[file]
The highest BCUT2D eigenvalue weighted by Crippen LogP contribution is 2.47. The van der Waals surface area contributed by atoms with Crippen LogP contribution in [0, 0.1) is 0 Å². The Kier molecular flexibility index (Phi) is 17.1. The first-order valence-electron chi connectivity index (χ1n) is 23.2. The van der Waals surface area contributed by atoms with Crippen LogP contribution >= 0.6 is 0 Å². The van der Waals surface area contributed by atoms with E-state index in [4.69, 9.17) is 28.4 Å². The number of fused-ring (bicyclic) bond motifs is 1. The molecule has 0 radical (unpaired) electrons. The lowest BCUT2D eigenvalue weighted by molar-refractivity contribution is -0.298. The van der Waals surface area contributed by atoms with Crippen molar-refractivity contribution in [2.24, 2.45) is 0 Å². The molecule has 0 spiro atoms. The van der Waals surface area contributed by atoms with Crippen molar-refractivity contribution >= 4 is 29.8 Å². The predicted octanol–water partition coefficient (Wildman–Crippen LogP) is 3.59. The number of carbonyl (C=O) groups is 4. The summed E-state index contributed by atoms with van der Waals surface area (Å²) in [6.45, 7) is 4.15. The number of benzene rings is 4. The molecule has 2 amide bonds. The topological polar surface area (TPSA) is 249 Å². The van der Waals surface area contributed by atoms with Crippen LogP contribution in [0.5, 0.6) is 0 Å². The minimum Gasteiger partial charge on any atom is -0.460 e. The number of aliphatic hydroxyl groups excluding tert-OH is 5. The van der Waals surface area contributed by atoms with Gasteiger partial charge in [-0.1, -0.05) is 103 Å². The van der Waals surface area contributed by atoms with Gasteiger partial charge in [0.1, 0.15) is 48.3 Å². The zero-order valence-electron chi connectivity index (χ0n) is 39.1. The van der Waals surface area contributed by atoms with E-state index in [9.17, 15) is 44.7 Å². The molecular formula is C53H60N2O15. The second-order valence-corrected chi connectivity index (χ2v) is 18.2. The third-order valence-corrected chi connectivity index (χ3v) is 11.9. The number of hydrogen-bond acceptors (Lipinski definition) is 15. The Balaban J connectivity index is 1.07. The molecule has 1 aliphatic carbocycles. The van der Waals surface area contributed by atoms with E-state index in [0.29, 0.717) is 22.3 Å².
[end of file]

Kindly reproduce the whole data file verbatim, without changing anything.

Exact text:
The highest BCUT2D eigenvalue weighted by Crippen LogP contribution is 2.47. The van der Waals surface area contributed by atoms with Crippen LogP contribution in [0, 0.1) is 0 Å². The Kier molecular flexibility index (Phi) is 17.1. The first-order valence-electron chi connectivity index (χ1n) is 23.2. The van der Waals surface area contributed by atoms with Crippen LogP contribution >= 0.6 is 0 Å². The van der Waals surface area contributed by atoms with E-state index in [4.69, 9.17) is 28.4 Å². The number of fused-ring (bicyclic) bond motifs is 1. The molecule has 0 radical (unpaired) electrons. The lowest BCUT2D eigenvalue weighted by molar-refractivity contribution is -0.298. The van der Waals surface area contributed by atoms with Crippen molar-refractivity contribution in [2.24, 2.45) is 0 Å². The molecule has 0 spiro atoms. The van der Waals surface area contributed by atoms with Crippen molar-refractivity contribution >= 4 is 29.8 Å². The predicted octanol–water partition coefficient (Wildman–Crippen LogP) is 3.59. The number of carbonyl (C=O) groups is 4. The summed E-state index contributed by atoms with van der Waals surface area (Å²) in [6.45, 7) is 4.15. The number of benzene rings is 4. The molecule has 2 amide bonds. The topological polar surface area (TPSA) is 249 Å². The van der Waals surface area contributed by atoms with Crippen LogP contribution in [0.5, 0.6) is 0 Å². The minimum Gasteiger partial charge on any atom is -0.460 e. The number of aliphatic hydroxyl groups excluding tert-OH is 5. The van der Waals surface area contributed by atoms with Gasteiger partial charge in [-0.1, -0.05) is 103 Å². The van der Waals surface area contributed by atoms with Gasteiger partial charge in [0.1, 0.15) is 48.3 Å². The zero-order valence-electron chi connectivity index (χ0n) is 39.1. The van der Waals surface area contributed by atoms with E-state index in [9.17, 15) is 44.7 Å². The molecular formula is C53H60N2O15. The second-order valence-corrected chi connectivity index (χ2v) is 18.2. The third-order valence-corrected chi connectivity index (χ3v) is 11.9. The number of hydrogen-bond acceptors (Lipinski definition) is 15. The Balaban J connectivity index is 1.07. The molecule has 1 aliphatic carbocycles. The van der Waals surface area contributed by atoms with E-state index in [0.29, 0.717) is 22.3 Å².